Aventaja Montserrat Caballero, the new mayor of Tijuana. Image from her Facebook page

Mexico is supposedly a 100% “macho” country, socially, economically and politically.

At least it was until Sunday, when millions of Mexican voters showed up at thousands of polling places including a huge one at the entrance to my gated community, San Antonio del Mar, an enclave between Tijuana and Rosarito Beach.

When the votes were counted, a woman — Aventaja Montserrat Caballero — had won the mayor’s race in 2 million-population Tijuana with 47.5% of the vote. …

The Soviet Union collapsed in 1991 and 15 countries emerged from its ashes, needing help to survive after 70 years of centrally-commanded dictatorship.

Among the countries declaring independence from the Soviet Union were the three South Caucasus countries, namely Georgia, Armenia and Azerbaijan.

President George H.W. Bush stepped up and asked the Congress in 1992 to authorize a multi-billion dollar assistance program for all post-Soviet countries. Congress agreed. The program was called Freedom Support Act.

However, a group of Armenian lobbyists, acting like agents of Armenia in the U.S., such as the Armenian National Committee of America and other Armenian…

As the snow is melting in Azerbaijan’s formerly Armenian-occupied areas, landmines come to surface.

Those of you who paid attention 25 years ago will remember that the beautiful and popular Princess Dianna’s time was spent ridding the world of landmines. With, I might add, good reason.

Every single day, landmines kill and maim people around the world. It happens mostly in countries at peace — and the majority of victims are usually civilians. There are two varieties of landmines: anti-personnel and anti-vehicle mines. Both have brought about great suffering in the past decades. Anti-personnel landmines are prohibited under the Mine Ban Convention, adopted in 1997. Over 150 countries have signed this treaty.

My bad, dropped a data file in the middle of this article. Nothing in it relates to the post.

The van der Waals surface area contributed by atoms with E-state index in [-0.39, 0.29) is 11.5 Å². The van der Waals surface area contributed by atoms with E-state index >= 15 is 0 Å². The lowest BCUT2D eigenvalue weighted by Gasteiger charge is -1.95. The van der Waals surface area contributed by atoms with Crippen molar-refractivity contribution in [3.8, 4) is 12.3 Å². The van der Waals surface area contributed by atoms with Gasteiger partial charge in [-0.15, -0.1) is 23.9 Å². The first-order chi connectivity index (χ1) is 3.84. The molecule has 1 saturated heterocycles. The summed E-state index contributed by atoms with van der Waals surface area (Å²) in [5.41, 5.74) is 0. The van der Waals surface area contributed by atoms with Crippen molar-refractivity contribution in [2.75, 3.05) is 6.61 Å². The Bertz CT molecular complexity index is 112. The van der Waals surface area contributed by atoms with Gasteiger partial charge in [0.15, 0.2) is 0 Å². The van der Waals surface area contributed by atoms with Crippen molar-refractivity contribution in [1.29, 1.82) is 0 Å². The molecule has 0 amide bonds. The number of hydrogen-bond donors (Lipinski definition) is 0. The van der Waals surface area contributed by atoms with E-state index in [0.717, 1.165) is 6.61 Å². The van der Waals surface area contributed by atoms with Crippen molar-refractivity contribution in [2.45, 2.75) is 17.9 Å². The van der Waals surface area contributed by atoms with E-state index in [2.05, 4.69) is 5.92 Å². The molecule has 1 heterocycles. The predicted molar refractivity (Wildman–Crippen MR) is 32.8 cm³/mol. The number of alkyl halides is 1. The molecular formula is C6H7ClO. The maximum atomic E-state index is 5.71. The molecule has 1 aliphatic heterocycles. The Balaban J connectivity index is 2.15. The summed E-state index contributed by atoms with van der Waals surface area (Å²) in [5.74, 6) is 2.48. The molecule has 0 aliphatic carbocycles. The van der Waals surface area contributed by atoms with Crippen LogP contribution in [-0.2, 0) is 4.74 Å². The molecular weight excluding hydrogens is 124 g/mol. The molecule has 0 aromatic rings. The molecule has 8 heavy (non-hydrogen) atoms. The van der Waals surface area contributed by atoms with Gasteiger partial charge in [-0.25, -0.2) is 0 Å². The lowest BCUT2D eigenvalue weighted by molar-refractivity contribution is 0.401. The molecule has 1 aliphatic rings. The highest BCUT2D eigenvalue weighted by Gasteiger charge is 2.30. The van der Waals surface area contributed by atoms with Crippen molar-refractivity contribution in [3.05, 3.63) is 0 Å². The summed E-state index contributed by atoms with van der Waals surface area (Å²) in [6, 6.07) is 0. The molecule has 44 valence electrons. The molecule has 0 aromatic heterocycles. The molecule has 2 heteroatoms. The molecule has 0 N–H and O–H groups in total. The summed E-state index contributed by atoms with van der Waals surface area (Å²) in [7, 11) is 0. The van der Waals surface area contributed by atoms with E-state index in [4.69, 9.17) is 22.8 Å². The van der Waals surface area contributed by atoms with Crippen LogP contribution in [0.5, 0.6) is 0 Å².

Placed under…

Rep. Kevin McCarthy of Bakersfield with President Trump. Photo from McCarthy’s Twitter profile prior to Jan. 6

An important Republican political heavyweight I have worked with over the past 20 years once told me he didn’t trust any Republican from Bakersfield. He said that when I asked him to put me in touch with new Rep. Kevin McCarthy, who is now the House Minority Leader and potentially a future Speaker of the House.

We can’t trust McCarthy. He has no spine, political or otherwise. He betrays his (and my) Republican Party and has simply sold out to former President Donald Trump as memories of the Jan. 6 insurrection fade.

Though he declared Trump responsible for the Jan…

The new high-rise hotel at the Sycuan Casino Resort. Courtesy of the tribe

In a rural pocket of east San Diego County sits the home of the Sycuan Band of the Kumeyaay Nation. The Sycuan Reservation was set aside a hundred and fifty years ago by President Ulysses S. Grant.

One square mile became home to a rural band of Mission Indians on land that lacked resources and wasn’t suitable for farming. It was a rough new home in a very poor area. Nonetheless Sycuan’s people have succeeded, despite all odds being stacked against them.

What has differentiated Sycuan from other reservations in San Diego County? Despite the inability to profit from agriculture…

Vandalized Holocaust Memorial in Yerevan, Armenia. The words “Death to Jews” and a swastika were inscribed on the monument.